There is a reason Allen Fieldhouse labels itself as “The Best Home Court Advantage in College Basketball.” It’s because Allen Fieldhouse is the best home court advantage in college basketball.
With all due respect to Duke’s Cameron Indoor, Indiana’s Assembly Hall, Michigan State’s Breslin Center and any other venue you want to throw out there, including our own Rupp Arena, Allen Fieldhouse is the best environment in the sport. It makes Rupp feel like a funeral or a hungover Sunday morning at church — and I say that with love, Big Blue Nation.
I have now made two trips out to Lawrence to see the Jayhawks play at home and both times I was blown away by the insanity inside “The Phog.” Students surround the court on three of the four sides and they’re as rowdy as any students in America. It’s the way it should be in the college game: the loudest and most rambunctious sit the closest to the action.
Then again, at Kansas, students aren’t necessarily the loudest and most rambunctious in the stands. Everyone in the building is on their feet and making noise; from the middle-aged man sitting with his two kids, to the 65-year-old woman at the top of the bleachers with a turtleneck under her free t-shirt. There’s not a calm soul in sight.
This past weekend, the excitement in Allen was heightened with the 20th-ranked Kentucky Wildcats in town, as you well know. Kansas saw a record crowd of students fighting to get a seat for the marquee showdown between two of college basketball’s most storied programs.
One arena employee told me she had never seen anything like it as we stared out the window at the impatient crowd prior to the game.
Once that impatient crowd was allowed inside, students sprinted toward the court’s first-come, first-serve general admission seating, ignoring the “WALK!” and “NO RUNNING!” pleas from arena personnel.
It did not take long for them to fill each end zone with well over an hour to spare before tip-off.
Meanwhile, I used my early arrival to tour the area and take it all in. I arrived almost three hours before tip, which is very unlike me, so I could share the scene on Periscope and SnapChat with everyone who couldn’t make the trip. (Because I’m a man of the people and I didn’t drive nine hours each way to be selfish with my findings.)
I began in the neighborhood surrounding Allen Fieldhouse, where the streets were lined with students, many of them tailgating in their front lawns. I was amazed to see an overwhelming amount of female students on my way in, dominating the male population at a 5-to-1 ratio, at least where I was. I wondered if KU had any male students at all.
One lawn had around 15-20 girls drinking from a keg and not a guy within two blocks either direction. Needless to say, I was very… we’ll say… ‘intrigued’ by what I was seeing and couldn’t believe such social settings exist in the world. I was quick to text everyone back home:
It may be time to look into grad school in the Midwest.
After fighting the urge to quit my job, buy a Kansas t-shirt, join the party and never go home, I made my way to the correctional facility that is Allen Fieldhouse.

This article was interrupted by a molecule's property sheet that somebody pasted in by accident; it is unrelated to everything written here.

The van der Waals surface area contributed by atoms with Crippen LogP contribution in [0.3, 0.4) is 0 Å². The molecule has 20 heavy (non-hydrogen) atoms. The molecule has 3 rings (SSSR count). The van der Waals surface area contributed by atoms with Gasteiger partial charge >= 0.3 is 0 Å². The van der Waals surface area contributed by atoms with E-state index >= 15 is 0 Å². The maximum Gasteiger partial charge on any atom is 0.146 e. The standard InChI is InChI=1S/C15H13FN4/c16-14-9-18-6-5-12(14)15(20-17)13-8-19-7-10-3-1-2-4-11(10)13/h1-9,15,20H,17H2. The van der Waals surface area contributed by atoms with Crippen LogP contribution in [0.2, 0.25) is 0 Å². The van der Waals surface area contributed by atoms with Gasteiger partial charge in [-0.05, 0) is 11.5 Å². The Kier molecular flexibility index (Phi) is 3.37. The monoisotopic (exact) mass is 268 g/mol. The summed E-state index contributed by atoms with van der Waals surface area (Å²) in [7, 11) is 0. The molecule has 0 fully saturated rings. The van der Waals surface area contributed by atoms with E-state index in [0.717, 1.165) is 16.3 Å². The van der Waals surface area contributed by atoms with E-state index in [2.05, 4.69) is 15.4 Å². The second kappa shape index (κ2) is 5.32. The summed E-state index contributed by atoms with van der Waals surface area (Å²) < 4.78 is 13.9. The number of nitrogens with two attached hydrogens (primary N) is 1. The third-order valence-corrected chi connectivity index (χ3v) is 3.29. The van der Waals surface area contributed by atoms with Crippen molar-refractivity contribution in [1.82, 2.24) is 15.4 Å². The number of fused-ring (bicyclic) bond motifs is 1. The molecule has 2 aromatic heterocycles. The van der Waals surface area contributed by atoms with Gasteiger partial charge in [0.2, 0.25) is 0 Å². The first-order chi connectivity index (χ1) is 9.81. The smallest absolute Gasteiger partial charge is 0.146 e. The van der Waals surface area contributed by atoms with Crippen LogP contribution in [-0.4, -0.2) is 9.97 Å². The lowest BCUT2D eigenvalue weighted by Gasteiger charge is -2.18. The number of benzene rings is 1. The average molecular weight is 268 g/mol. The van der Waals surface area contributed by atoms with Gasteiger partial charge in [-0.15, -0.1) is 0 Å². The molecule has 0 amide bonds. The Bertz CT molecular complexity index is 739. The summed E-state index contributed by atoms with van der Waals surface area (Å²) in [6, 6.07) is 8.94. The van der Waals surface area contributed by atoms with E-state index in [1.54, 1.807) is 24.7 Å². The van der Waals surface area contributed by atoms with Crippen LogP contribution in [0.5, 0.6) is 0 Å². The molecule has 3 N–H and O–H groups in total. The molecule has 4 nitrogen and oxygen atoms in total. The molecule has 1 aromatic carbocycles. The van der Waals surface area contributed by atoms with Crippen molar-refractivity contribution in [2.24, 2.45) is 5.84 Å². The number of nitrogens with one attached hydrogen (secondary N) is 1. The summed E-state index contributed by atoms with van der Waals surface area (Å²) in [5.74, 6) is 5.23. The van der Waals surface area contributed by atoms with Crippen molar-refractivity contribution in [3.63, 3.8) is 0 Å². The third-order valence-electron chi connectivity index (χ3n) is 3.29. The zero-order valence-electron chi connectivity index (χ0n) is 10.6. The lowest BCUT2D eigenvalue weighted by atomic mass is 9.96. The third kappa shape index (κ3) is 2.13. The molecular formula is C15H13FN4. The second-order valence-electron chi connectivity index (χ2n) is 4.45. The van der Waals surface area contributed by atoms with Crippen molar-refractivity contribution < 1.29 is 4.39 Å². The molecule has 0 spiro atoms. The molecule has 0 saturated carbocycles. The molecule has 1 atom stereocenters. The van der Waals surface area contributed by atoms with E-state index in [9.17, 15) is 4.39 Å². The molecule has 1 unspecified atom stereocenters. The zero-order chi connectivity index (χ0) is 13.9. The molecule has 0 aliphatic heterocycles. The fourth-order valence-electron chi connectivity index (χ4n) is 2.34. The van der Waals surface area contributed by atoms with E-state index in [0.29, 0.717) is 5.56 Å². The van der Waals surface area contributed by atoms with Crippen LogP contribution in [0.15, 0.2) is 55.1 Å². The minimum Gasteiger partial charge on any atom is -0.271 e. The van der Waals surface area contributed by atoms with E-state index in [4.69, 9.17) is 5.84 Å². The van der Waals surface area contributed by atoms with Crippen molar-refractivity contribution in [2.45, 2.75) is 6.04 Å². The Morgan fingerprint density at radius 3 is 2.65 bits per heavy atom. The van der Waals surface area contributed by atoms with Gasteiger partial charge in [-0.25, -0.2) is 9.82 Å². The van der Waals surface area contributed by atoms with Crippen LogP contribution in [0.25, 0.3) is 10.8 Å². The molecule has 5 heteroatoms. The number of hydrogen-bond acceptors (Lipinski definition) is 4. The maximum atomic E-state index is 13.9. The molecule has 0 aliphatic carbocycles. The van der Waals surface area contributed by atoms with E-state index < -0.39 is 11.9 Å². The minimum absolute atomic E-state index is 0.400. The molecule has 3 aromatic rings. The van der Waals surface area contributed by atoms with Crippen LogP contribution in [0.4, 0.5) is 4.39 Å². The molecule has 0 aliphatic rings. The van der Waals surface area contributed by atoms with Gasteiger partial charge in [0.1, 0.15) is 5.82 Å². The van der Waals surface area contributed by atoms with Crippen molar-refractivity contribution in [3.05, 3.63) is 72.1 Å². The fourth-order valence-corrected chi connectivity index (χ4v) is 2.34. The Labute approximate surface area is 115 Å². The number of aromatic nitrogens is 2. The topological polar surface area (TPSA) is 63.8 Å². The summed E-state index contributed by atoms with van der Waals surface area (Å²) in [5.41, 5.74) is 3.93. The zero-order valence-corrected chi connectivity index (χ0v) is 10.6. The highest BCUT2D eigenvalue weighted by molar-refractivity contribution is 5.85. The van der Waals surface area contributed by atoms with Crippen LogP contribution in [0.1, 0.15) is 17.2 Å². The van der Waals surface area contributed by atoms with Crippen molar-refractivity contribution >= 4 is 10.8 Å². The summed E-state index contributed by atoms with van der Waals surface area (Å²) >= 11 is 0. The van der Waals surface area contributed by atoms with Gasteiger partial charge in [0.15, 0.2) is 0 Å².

The Fieldhouse turns 61 next month and it looks every bit of it. That’s kind of why it’s so awesome, but not as awesome as the Kentucky fans I found outside:
My first stop inside Allen was the Booth Family Hall of Athletics, a museum located in the concourse area of the arena. It is a 26,000 square-foot shrine to University of Kansas athletics, with a heavy emphasis on college basketball.
Tons of good SnapChat material in there, too.
And a place where you can search for great moments in Kansas history:
— Drew Franklin (@DrewFranklinKSR) January 30, 2016
The University of Kentucky even has a presence in the museum with this photo of a young Adolph Rupp. Rupp is a “special admittance” into the Hall.
Look at that ladykiller!
Reading all about James Naismith and the Morris twins worked up an appetite, so I headed toward the media room for a free meal.
On the menu: BBQ ribs and baked beans…
I took two bites, tossed it, then went to the court to watch Kentucky warm up and get ready for the game.
At that point the place was packed with fans watching both teams get some final shots up before tip. Tyler Ulis couldn’t miss, which was a telling sign of what was to come. After watching him hit shot after shot, I walked up to my seat in the bleachers as the teams headed back until game time.
Things got real with about 10 minutes on the clock, when Allen Fieldhouse broke out into the Rock Chalk, Jayhawk chant. It’s a really eerie chant, like being in an old monastery, not in arena about to host one of the biggest college basketball games of the season.
Isn’t this creepy?
The mood quickly changed from slow and haunting to complete mayhem when Kansas was introduced to the home crowd. It hit 120 decibels in there, if you’re to believe the meter on the video board. A jet takes off at 100 decibels.
Then came the tip.
Of course, Kansas went on to win the game in overtime in an instant classic. It was the closest thing you’ll ever see to a ‘moral victory’ for Kentucky. How they were able to stay composed in that environment, especially right out of the gate, is beyond me.
Alex Poythress said afterward, “It was crazy. Loudest atmosphere I’ve ever been in.”
I’m going to agree with him.
The Best Home Court Advantage in College Basketball indeed.